The Commonwealth Disability Strategy has been overtaken by the National Disability Strategy 2010-2020, which sets out a ten year national policy framework to improve the lives of people with disability, promote participation and create a more inclusive society. A high level two-yearly report will track progress against each of the six outcome areas of the Strategy and present a picture of how people with disability are faring. The progress reports will be made available on the Department of Social Services’ website at available at www.dss.gov.au.
During 2014-15, the Agency’s financial accountability responsibilities were set out in the PGPA Act. These responsibilities form the basis of transparent process for efficient, effective, economical and ethical use of Commonwealth resources and related policies. The Agency’s alignment with the financial control framework supports efficient processing and recording of financial transactions, including the production of audited financial statements.
The complete set of financial statements for the Agency is provided in Appendix 11: Financial Statements.
The Agency has consistently maintained effective financial processes and internal control mechanisms as well as ongoing compliance monitoring and reporting activities to ensure compliance with the PGPA Act requirements in the last financial year.
The Agency’s corporate governance arrangements include the Audit and Risk Committee to provide advice and make recommendations to the Strategic Management Committee on financial management, risk management and strategic security management policies, initiatives and reviews. Further detail on the Agency’s Committee structure is provided under the Corporate Governance heading in this report.
The Agency’s asset management strategy emphasises whole-of-life asset management. ARPANSA manages non-financial assets totalling $32.8 million. The major categories include land, buildings, infrastructure, plant and equipment. ARPANSA’s capital investment plan is reviewed annually to ensure ongoing building maintenance and renovation; equipment purchases and information technology infrastructure upgrades meet future research and operational requirements.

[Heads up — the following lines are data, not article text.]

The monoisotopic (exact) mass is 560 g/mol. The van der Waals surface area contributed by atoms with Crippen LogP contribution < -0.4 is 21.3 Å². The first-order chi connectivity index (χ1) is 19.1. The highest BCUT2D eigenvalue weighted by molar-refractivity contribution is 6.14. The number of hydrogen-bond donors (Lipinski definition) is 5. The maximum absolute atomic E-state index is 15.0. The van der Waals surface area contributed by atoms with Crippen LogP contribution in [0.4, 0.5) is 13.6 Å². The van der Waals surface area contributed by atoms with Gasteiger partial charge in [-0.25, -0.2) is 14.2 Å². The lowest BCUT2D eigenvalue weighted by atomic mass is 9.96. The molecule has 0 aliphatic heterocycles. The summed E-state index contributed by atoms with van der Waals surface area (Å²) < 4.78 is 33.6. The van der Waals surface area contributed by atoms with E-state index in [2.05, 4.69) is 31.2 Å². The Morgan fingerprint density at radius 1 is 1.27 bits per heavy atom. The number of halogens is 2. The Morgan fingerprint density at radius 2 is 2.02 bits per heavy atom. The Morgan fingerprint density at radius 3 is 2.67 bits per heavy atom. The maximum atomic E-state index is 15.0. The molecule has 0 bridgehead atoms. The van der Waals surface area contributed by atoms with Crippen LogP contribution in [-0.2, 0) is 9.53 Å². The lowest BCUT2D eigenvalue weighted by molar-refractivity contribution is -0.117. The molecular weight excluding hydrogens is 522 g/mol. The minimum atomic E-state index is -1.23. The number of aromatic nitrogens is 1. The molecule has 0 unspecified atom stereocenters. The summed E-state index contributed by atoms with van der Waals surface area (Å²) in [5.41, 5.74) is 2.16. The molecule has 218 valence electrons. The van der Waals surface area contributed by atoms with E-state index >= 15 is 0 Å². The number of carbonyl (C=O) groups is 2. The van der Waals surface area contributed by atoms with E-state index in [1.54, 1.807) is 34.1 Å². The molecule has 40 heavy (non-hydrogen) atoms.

The annual asset review and stocktake seek to minimise holdings of surplus and underperforming assets.
In 2014-15, the Agency obtained an independent desktop revaluation of Property, Plant and Equipment in accordance with the Australian Accounting Standards (AASB 13 Fair Value Measurement, AASB 116 Property, Plant and Equipment and AASB 1031 Materiality), to ensure assets are carried at their fair value. Discussion relating to the assets administered by the Agency in 2014-15 can be found in Appendix 11: Financial Statements.
The Agency complies with the purchasing policies in the Commonwealth Procurement Rules (CPRs). The Agency’s procurement framework continues to align with the Commonwealth’s financial framework by encouraging competition, value for money, transparency and accountability as well as the efficient, effective and ethical use of Commonwealth resources.
In 2014-15, with exception of those instances reported in the Certificate of Compliance, ARPANSA complied with the Government’s purchasing policies as stated in the Commonwealth Procurement Rules. ARPANSA’s Procurement activities for the year, were consistent with the ‘value-for-money’ rule underpinning the CPRs.
During 2014-15, 14 new consultancy contracts were entered into involving total actual expenditure of $327,107. In addition, three ongoing consultancy contracts were active during the 2014-15 year, involving total actual expenditure of $83 427.
The Agency policy on selection and engaging consultants is in accordance with the CPRs, based on the core rule of value for money and underpinned by:
- encouraging competitive and non-discriminatory processes
- using Commonwealth resources in an efficient, effective, economical and ethical manner that is not inconsistent with the policies of the Commonwealth
- making decisions in an accountable and transparent manner
- considering the risks
- conducting a process commensurate with the scale and scope of the procurement.
ARPANSA engaged consultants where there was a requirement for specialist expertise that was not available within the Agency, or where an independent assessment was required. The selection process included selection from a panel or direct engagement of a recognised or pre-eminent expert.
The annual report contains information about actual expenditure on contracts for consultancies. Information on the value of contracts and consultancies is available on the AusTender website www.tenders.gov.au.
ARPANSA did not administer any grants in this reporting period.
Procurement initiatives to support small business
ARPANSA supports small business participation in the Commonwealth Government procurement market. Small and Medium Enterprises (SME) and Small Enterprise (SE) participation statistics are available on the Department of Finance website: www.finance.gov.au/procurement/statistics-on-commonwealth-purchasing-contracts/
ARPANSA’s engagement with SMEs is predicated on communicating in clear, simple language and presenting information in an accessible format. Additionally, ARPANSA has adopted the use of the Commonwealth Contracting Suite for low risk procurements valued under $200 000 to reduce the burden on SMEs entering into contractual relations with the Commonwealth.